Published: June 2010
Marisa Cochrane Sullivan ’07 joined the Institute for the Study of War (ISW) in Washington, D.C., shortly after graduation as the first full-time employee of the fledgling conservative think tank. A Boston College Presidential Scholar and international studies major (her senior thesis was titled “Free and Fair?: International Electoral Monitoring and International Political Reform in Sub-Saharan Africa”), Sullivan is now research manager at ISW, supervising a team of four research analysts in the study of political and security issues in Iraq and Afghanistan and “performing any tasks needed as ISW has expanded over the years,” she says.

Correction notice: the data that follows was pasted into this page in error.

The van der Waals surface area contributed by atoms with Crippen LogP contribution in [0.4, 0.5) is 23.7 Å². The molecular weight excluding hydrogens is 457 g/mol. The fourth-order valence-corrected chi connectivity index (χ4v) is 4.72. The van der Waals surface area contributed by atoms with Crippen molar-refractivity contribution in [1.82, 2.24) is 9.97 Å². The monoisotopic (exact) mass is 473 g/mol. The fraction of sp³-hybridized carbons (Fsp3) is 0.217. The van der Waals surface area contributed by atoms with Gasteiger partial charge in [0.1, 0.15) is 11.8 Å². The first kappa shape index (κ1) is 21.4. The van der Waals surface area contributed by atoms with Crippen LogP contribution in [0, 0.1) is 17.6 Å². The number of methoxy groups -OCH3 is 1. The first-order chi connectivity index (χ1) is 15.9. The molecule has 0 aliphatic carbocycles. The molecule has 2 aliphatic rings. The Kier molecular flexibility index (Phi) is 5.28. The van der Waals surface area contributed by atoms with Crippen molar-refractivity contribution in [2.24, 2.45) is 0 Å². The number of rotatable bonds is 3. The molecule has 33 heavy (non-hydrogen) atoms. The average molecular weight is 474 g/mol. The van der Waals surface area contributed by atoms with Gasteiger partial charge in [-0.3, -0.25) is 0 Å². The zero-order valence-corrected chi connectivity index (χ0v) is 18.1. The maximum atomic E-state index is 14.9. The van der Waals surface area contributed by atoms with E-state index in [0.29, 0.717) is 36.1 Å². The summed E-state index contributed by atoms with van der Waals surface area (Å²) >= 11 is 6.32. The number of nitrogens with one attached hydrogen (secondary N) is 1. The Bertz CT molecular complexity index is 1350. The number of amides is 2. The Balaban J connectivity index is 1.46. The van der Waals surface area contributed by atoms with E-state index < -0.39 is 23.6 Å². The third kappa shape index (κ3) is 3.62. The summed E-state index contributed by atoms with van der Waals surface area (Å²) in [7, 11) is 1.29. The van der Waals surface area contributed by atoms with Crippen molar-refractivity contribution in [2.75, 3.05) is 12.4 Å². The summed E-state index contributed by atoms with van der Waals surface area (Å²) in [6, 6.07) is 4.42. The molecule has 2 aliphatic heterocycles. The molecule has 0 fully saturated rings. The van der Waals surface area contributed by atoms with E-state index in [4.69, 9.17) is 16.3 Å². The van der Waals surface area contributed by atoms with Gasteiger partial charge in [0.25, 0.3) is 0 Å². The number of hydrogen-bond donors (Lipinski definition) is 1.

In early 2009, Sullivan’s work at ISW was interrupted for three months when she took on the assignment of command historian for the Multi-National Force–Iraq (MNF-I), the U.S.-led coalition of forces in Operation Iraqi Freedom. Based in Al-Faw Palace in Baghdad, Sullivan had nearly unfettered access to military personnel as well as to briefing papers, reports, and photographs. She sat in on classified meetings, including the morning sessions led by General Ray Odierno, the commander of MNF-I. The 40-page report that Sullivan produced is now part of the United States’ official classified history of the war in Iraq.